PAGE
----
Sinking buildings force new policy for city construction

With some new mid-rise buildings sinking due to poor foundation works in Georgetown, the City Engineer’s Department has made it mandatory for geo-technical reports to be submitted before construction can take place.

City Engineer Colvern Venture told Stabroek News in a telephone interview last week that as of January 1, 2014, persons desirous of constructing buildings three storeys or higher have to submit a technical report along with a foundation design to the council. Venture explained that before, only a foundation design was submitted.

According to the engineer, the technical design is one aspect of the report, while the type of foundation to be used is the second aspect.

This building at Joseph Pollydore Street and Mandela Avenue has raised several questions after it was discovered that no piles were driven for its foundation. Subsequently, the ground floor was knocked out in order for the piles to be driven.
This building at Joseph Pollydore Street and Mandela Avenue has raised several questions after it was discovered that no piles were driven for its foundation. Subsequently, the ground floor was knocked out in order for the piles to be driven.

Asked if visits are done to ascertain if buildings comply with the rules and regulations, Venture stated that the onus is on the owner of the building to be properly guided and to ensure the safety of the building and those persons working on the building.

Venture further stated that the City Engineer’s Department does not have the facilities to carry out analyses, and these are done by other agencies within Guyana.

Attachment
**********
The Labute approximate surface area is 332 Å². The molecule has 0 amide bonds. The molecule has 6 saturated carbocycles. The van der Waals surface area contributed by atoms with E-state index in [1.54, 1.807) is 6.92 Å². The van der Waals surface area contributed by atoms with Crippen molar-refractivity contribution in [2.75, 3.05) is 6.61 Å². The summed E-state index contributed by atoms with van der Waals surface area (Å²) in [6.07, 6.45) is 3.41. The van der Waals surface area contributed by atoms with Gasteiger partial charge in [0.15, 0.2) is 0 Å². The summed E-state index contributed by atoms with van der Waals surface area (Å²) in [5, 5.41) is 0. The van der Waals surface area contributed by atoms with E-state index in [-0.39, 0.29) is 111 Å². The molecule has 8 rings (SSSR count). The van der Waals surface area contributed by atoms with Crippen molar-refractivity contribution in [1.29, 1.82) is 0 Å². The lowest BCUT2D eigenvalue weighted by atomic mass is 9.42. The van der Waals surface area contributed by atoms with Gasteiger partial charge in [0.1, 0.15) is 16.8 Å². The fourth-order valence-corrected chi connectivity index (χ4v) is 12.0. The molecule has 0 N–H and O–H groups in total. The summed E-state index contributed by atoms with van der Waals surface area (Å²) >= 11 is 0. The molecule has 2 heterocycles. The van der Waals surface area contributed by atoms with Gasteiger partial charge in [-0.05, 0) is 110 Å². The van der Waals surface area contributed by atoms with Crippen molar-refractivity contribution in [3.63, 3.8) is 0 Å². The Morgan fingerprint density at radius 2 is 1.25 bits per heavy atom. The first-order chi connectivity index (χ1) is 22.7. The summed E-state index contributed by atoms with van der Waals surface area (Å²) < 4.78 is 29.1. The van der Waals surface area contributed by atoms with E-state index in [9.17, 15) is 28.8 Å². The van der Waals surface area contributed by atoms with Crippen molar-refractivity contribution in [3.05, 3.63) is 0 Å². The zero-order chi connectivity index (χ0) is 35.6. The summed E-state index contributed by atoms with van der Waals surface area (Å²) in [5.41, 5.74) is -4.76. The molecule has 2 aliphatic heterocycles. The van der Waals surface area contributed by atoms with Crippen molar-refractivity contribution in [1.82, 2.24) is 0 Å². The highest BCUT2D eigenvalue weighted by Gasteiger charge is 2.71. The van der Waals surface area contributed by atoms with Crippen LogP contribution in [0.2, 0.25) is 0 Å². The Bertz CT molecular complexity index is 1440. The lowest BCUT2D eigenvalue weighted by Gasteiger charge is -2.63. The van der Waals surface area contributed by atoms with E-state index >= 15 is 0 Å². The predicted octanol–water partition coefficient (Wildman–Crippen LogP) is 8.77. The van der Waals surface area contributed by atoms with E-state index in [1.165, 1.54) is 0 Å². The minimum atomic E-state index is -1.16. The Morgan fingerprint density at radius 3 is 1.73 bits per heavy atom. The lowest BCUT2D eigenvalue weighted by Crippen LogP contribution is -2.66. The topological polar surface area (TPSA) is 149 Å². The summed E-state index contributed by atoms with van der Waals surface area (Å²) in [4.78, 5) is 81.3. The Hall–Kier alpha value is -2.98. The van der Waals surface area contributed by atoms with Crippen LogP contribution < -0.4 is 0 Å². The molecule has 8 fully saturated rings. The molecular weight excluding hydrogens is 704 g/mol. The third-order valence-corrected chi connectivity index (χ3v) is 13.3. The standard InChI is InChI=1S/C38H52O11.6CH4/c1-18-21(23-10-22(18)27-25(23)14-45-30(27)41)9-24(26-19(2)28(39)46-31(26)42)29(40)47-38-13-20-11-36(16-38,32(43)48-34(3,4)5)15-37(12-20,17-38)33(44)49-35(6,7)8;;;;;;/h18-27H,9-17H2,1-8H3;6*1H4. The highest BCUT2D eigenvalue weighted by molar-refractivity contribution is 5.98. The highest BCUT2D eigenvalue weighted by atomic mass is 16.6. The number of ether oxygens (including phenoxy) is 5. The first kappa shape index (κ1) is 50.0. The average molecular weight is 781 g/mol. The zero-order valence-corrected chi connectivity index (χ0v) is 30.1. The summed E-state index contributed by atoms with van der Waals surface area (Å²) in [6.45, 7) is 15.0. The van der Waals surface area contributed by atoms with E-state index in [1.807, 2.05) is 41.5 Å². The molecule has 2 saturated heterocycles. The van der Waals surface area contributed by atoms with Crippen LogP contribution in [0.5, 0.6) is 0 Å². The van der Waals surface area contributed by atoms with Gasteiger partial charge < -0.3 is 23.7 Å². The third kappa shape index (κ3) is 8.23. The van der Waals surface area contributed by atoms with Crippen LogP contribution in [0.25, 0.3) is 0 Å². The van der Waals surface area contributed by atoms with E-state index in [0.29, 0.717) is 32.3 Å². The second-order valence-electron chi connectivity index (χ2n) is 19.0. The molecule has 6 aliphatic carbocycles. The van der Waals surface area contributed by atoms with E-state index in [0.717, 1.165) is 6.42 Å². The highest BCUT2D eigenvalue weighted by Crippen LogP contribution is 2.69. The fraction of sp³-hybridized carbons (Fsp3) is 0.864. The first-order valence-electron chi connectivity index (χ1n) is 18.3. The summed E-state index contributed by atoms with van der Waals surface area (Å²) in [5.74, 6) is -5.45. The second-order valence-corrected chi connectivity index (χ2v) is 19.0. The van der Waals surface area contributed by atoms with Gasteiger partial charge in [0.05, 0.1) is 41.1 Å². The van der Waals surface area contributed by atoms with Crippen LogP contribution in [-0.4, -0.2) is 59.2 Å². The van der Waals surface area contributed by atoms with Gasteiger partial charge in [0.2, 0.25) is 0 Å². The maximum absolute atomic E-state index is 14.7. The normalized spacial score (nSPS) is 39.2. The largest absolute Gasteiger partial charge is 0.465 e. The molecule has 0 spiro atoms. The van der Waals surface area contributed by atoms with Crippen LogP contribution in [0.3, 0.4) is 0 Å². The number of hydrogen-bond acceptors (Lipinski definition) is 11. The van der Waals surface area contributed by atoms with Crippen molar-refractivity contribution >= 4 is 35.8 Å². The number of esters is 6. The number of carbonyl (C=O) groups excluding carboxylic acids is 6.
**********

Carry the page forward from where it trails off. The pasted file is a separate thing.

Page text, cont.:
He also informed that changes in the use of buildings, such as a conversion from a residence to offices, could be a contributing factor to buildings that are sinking. A thorough analysis needs to be done, he said.

A source told this newspaper that in the construction of high buildings, driving piles is of great importance, as it makes for a very strong foundation and underground structural base that supports the building. The source added that by driving and embedding piles of wood, concrete or steel into the soil of the ground, contractors are able to provide a strong support to the building structure at the foundation level.

A three-storey building at the corner of North Road and Oronoque Street is being demolished after it was only recently discovered that the building was sinking. “The building doesn’t have any piles so the building is sinking. We decided to take it down for the safety of citizens,” the source said.

Recently, several persons have raised alarm over a similar four-storey building that is being constructed at Joseph Pollydore Street and Mandela Avenue.

City Hall Public Relations Officer Royston King, in an invited comment, said that he has been informed that the sinking building has shown signs of a failing foundation and that there are now attempts to do remedial works to correct the situation. He said the City Council is particularly concerned, about not only the health and safety of those persons working on the building, but also passersby and the public.

“That is why we are imploring on contractors and builders to secure the advice of an engineer before they commence building work in the city of Georgetown,” he said.

King stated that of recent, the City Engineer’s Department has been requesting, among other things, a geo-technical report. This report he said, will show the condition of the soil based on certain technical tests carried out and will show what works need to be done with respect to the foundation works in particular.

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